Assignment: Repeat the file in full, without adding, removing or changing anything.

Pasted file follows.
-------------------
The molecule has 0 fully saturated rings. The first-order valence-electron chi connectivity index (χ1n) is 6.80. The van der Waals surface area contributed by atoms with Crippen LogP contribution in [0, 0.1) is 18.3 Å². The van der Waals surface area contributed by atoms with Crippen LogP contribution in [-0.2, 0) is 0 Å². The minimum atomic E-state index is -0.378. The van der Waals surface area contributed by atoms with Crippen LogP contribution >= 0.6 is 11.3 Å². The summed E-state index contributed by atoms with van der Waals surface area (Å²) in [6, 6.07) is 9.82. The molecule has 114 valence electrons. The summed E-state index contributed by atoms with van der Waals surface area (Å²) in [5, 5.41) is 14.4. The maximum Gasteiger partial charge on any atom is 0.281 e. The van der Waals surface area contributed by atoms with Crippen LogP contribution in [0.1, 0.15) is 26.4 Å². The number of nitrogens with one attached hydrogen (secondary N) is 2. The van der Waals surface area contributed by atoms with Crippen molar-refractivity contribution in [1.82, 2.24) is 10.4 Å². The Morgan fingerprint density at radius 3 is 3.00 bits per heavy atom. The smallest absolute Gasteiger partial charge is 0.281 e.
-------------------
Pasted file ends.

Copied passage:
The molecule has 0 fully saturated rings. The first-order valence-electron chi connectivity index (χ1n) is 6.80. The van der Waals surface area contributed by atoms with Crippen LogP contribution in [0, 0.1) is 18.3 Å². The van der Waals surface area contributed by atoms with Crippen LogP contribution in [-0.2, 0) is 0 Å². The minimum atomic E-state index is -0.378. The van der Waals surface area contributed by atoms with Crippen LogP contribution >= 0.6 is 11.3 Å². The summed E-state index contributed by atoms with van der Waals surface area (Å²) in [6, 6.07) is 9.82. The molecule has 114 valence electrons. The summed E-state index contributed by atoms with van der Waals surface area (Å²) in [5, 5.41) is 14.4. The maximum Gasteiger partial charge on any atom is 0.281 e. The van der Waals surface area contributed by atoms with Crippen LogP contribution in [0.1, 0.15) is 26.4 Å². The number of nitrogens with one attached hydrogen (secondary N) is 2. The van der Waals surface area contributed by atoms with Crippen molar-refractivity contribution in [1.82, 2.24) is 10.4 Å². The Morgan fingerprint density at radius 3 is 3.00 bits per heavy atom. The smallest absolute Gasteiger partial charge is 0.281 e.